Find the average number of words you use per sentence. Take a fair sample of 5 to 8 sentences. Count clearly independent clauses as separate sentences. Example: "By and by I ran; I jumped; I hid." This counts as three sentences. Calculate the percentage of words that are three syllables or more. Don't count proper names. Don't count verbs that make three syllables or adding -es or -ed. Add these two figures. Example: if your average number of words per sentence was was 15, and the percentage of words three syllables or more was 12%, you would add 15 and 12 to get 27. Multiply that sum by 0.4. The resulting number is your Fog Index, a rough measure of how many words of schooling it would take to understand what you have written. In our example, multiplying 27 by 0.4 equals a Fog Index of 10.8. The Bible, Shakespeare, Mark Twain, and TV Guide all have Fog Indexes of about 6. Time, Newsweek, and the Wall St. Journal average about 11. If you find your Index soaring into the teens (or higher!) --- beware --- you've lost most of your audience in the dense fog.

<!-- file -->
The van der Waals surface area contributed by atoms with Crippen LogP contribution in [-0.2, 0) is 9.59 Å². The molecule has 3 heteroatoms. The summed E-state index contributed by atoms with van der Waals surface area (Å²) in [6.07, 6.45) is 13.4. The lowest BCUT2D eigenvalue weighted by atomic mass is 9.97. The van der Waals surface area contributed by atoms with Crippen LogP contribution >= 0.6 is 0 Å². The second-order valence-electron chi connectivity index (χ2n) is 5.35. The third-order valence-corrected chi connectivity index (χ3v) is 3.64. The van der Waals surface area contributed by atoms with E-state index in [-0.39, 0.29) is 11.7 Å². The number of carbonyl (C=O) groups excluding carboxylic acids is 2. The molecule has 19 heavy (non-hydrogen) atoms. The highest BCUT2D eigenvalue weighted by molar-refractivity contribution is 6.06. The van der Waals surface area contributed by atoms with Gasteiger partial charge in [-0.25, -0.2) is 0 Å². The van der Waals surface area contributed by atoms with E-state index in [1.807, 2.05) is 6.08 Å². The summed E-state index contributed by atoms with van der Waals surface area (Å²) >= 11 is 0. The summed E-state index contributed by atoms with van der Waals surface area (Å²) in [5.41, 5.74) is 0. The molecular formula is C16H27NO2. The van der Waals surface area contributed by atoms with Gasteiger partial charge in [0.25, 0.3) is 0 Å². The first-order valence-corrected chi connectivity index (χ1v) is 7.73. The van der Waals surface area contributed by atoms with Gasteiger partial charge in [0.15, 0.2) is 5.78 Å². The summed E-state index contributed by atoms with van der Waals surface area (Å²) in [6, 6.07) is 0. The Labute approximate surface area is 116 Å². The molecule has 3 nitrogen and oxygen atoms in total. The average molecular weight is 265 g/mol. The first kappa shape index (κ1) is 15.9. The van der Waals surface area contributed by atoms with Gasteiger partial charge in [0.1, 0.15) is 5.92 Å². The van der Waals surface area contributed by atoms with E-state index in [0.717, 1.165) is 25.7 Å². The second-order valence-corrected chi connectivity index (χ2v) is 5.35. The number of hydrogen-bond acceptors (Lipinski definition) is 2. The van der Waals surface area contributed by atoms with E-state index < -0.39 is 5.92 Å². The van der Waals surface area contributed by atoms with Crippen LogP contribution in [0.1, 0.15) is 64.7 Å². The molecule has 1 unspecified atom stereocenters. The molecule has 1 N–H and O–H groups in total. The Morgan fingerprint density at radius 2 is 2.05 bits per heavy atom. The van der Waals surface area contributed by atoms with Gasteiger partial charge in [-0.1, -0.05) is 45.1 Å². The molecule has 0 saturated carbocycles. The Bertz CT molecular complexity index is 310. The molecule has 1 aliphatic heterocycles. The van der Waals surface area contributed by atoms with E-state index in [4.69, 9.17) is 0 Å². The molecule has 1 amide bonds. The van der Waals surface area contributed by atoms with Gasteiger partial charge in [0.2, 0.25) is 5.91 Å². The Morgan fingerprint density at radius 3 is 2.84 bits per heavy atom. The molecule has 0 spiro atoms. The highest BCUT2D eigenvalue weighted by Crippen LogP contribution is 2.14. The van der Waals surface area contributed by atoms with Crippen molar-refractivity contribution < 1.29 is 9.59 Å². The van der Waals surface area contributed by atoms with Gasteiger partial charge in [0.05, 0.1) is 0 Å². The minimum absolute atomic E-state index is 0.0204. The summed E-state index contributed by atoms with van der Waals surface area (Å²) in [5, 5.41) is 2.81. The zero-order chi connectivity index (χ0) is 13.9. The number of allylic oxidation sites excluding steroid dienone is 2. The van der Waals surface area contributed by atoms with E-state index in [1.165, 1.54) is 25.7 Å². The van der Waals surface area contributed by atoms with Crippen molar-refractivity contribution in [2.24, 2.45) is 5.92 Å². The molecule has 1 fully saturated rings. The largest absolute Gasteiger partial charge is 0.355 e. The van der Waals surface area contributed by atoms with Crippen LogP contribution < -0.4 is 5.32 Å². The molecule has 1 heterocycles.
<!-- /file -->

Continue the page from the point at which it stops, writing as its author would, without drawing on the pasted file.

I did the calculations on this random selection from last nights' comments. The Fog index: 5.2, which means they could be understood by the average fifth-grader.